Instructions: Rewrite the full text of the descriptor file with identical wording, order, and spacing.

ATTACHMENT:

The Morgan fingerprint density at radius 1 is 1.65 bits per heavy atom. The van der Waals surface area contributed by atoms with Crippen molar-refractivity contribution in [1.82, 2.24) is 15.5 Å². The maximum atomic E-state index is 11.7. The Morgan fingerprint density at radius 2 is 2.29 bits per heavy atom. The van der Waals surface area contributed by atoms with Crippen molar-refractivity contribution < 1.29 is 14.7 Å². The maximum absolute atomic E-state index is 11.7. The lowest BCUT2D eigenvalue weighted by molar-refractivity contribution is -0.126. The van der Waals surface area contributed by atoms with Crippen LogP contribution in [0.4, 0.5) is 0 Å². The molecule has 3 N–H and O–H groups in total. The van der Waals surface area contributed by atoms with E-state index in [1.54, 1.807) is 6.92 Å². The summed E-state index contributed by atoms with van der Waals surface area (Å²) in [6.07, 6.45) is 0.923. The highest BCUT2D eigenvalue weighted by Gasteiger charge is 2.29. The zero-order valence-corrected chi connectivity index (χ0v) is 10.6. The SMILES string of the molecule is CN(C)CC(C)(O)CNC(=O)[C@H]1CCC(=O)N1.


The Morgan fingerprint density at radius 1 is 1.65 bits per heavy atom. The van der Waals surface area contributed by atoms with Crippen molar-refractivity contribution in [1.82, 2.24) is 15.5 Å². The maximum atomic E-state index is 11.7. The Morgan fingerprint density at radius 2 is 2.29 bits per heavy atom. The van der Waals surface area contributed by atoms with Crippen molar-refractivity contribution < 1.29 is 14.7 Å². The maximum absolute atomic E-state index is 11.7. The lowest BCUT2D eigenvalue weighted by molar-refractivity contribution is -0.126. The van der Waals surface area contributed by atoms with Crippen LogP contribution in [0.4, 0.5) is 0 Å². The molecule has 3 N–H and O–H groups in total. The van der Waals surface area contributed by atoms with E-state index in [1.54, 1.807) is 6.92 Å². The summed E-state index contributed by atoms with van der Waals surface area (Å²) in [6.07, 6.45) is 0.923. The highest BCUT2D eigenvalue weighted by Gasteiger charge is 2.29. The zero-order valence-corrected chi connectivity index (χ0v) is 10.6. The SMILES string of the molecule is CN(C)CC(C)(O)CNC(=O)[C@H]1CCC(=O)N1.